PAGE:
Global law firm White & Case achieved success today before the European Union's General Court for power cable company Nexans in a high profile challenge against the European Commission's cartel investigation in the power cables sector. The General Court partially annulled the Commission's dawn raid decision on the basis that the Commission lacked reasonable grounds for ordering an inspection covering "all electrical cables". Essentially, the Court agreed with Nexans’ contention that the Commission over-extended the subject-matter of its dawn raid decision and purpose of the inspection and undertook a ‘fishing expedition’ at the premises of Nexans France.
In January 2009, Commission officials conducted a dawn raid at Nexans' France premises. White & Case lodged an appeal against the dawn raid decision shortly afterwards to contest several procedural irregularities. White & Case's key grounds of challenge, as argued by Mark Powell, were that the dawn raid decision was too broad and that the Commission had exceeded its powers by removing a copy of an entire hard-drive and four DVD-ROMs for subsequent review in Brussels.
It is to be welcomed that the Court is willing to look at the underlying evidence relied on by the Commission, to establish whether it had reasonable grounds for suspicion of an infringement. The Court, after considering the evidence put forward by the immunity applicant, found that the Commission knew that there were differences between different types of electrical cables at the time of the adoption of the dawn raid decision and had erred by including "all electrical cables" within the scope of its investigation.
For the Court to conclude that the inspection decision was defective, particularly before any final decision has been taken, is constitutionally significant. Contrary to proceedings in the majority of EU Member States where judicial approval of a search warrant is required before its execution, there is currently no judicial review of inspection decisions before they are implemented.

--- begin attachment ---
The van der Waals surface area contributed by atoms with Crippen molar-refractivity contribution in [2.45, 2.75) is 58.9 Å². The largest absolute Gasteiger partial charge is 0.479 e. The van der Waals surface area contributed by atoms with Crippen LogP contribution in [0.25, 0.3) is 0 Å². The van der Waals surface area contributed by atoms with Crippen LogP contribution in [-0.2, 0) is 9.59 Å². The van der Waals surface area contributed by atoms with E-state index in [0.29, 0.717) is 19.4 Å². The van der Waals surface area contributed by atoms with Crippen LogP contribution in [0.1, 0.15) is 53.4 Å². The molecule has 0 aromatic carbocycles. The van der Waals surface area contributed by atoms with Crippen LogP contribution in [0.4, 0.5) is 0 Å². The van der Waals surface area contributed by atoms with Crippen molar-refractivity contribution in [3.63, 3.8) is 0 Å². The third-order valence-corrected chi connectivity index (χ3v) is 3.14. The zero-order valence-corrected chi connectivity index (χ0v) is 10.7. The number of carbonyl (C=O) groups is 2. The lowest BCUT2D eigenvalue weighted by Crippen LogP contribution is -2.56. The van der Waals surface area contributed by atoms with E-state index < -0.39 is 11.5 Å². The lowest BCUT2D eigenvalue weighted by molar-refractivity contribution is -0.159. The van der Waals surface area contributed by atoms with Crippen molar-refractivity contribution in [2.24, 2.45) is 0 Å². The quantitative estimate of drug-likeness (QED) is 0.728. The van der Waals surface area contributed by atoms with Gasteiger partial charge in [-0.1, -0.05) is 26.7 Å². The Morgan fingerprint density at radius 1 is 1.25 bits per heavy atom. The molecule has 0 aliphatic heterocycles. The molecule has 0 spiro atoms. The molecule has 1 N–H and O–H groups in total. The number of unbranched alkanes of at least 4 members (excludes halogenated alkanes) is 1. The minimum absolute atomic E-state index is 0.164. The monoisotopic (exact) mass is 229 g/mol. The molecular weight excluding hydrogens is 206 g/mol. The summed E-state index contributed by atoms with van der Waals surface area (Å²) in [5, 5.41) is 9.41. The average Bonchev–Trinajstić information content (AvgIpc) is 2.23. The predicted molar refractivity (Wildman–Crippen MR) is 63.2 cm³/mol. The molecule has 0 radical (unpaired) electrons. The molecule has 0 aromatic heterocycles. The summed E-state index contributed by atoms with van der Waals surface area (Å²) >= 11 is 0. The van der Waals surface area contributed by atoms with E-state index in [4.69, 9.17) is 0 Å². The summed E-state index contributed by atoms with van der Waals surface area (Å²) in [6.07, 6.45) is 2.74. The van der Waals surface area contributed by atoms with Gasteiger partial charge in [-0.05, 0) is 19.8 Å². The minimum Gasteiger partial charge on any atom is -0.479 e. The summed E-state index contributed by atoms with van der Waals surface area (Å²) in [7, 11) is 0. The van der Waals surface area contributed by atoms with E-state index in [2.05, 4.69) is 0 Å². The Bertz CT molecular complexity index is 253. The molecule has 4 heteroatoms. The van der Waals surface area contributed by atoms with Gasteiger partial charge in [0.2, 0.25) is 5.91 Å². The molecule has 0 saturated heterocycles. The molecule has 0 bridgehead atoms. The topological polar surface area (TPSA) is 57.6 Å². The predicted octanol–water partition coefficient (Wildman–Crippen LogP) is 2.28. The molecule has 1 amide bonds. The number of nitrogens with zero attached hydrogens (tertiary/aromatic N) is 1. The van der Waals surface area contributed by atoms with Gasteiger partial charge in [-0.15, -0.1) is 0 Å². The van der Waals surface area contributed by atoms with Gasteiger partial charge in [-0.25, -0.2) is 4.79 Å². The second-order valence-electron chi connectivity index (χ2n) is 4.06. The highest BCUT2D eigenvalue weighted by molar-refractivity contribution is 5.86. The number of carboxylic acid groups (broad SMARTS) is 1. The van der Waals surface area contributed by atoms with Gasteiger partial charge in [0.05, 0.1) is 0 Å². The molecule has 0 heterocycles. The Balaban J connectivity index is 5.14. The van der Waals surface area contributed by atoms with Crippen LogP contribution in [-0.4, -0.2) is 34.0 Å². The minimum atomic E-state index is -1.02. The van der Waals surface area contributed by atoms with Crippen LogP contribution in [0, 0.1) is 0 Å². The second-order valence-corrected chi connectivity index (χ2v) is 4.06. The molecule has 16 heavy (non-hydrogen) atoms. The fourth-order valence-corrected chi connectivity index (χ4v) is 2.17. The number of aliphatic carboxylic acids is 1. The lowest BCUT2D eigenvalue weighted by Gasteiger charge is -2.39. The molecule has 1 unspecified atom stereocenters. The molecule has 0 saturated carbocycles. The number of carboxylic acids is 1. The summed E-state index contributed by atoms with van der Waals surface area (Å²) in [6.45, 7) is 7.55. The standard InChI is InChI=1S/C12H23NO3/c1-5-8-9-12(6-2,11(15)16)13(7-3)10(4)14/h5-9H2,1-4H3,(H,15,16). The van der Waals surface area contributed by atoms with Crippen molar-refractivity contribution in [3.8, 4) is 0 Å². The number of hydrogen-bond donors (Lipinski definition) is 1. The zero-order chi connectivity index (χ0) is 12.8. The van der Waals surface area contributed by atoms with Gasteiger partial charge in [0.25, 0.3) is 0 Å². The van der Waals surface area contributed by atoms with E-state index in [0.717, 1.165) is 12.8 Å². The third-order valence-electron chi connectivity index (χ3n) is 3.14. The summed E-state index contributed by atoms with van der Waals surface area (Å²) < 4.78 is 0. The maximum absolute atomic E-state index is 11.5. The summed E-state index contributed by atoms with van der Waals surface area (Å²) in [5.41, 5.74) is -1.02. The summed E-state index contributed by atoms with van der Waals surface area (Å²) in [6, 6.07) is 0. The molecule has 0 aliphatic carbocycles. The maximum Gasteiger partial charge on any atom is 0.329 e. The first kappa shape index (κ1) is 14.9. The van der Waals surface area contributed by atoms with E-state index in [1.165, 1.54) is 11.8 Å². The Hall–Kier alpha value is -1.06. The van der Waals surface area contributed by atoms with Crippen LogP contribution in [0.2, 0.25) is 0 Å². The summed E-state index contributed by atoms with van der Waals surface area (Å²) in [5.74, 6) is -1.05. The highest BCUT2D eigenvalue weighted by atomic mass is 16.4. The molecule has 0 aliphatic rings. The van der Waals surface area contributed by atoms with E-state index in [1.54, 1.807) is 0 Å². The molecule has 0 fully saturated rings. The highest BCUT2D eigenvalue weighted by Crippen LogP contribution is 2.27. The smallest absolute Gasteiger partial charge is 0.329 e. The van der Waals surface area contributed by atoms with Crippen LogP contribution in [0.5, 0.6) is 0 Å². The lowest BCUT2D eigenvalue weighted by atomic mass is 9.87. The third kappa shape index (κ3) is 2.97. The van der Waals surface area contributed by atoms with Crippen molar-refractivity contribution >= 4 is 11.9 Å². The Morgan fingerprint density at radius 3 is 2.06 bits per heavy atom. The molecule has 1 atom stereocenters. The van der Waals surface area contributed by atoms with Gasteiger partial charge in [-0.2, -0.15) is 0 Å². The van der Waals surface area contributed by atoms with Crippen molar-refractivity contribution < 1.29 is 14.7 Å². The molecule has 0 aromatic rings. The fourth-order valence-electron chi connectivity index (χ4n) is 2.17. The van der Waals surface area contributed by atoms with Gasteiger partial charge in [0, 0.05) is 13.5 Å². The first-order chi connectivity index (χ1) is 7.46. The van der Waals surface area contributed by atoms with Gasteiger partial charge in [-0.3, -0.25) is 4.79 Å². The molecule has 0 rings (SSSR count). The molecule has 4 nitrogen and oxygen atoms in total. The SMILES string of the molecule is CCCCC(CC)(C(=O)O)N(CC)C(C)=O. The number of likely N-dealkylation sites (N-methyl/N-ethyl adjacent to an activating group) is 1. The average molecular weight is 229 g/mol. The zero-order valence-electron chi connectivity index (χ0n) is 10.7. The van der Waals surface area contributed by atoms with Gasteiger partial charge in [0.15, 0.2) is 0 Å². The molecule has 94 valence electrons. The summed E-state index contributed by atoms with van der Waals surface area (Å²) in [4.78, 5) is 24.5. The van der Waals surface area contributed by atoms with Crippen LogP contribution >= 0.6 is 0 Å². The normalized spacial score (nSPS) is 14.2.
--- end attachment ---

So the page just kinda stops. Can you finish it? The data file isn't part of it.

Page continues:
However, the Court has chosen not to exercise timely judicial scrutiny over the Commission's ever-increasing enforcement reach, finding that the Commission's removal of a copy of an entire hard-drive did not amount to a self-standing act capable of being challenged before the adoption of any final decision.
Today's achievement adds to other significant court case successes for the competition team in 2012, following on from victories for Toshiba, Kaucuk, Unipetrol and Uralita in major cartel cases also heard before the EU General Court. "Around the world, there is an emerging trend towards due process rights being recognized by the courts in cartel cases. Today's judgment is another step towards the practical recognition of due process rights including of privacy and of rights of defense in Europe" said White & Case partner J. Mark Gidley.
The White & Case team was led by partners Mark Powell (Brussels) and Jean-Paul Tran Thiet (Paris) with the support of associates Genevra Forwood, Grant McKelvey and Alexandra Rogers. The team was assisted by White & Case partners (Washington DC) J. Mark Gidley and Peter Carney (Washington DC).
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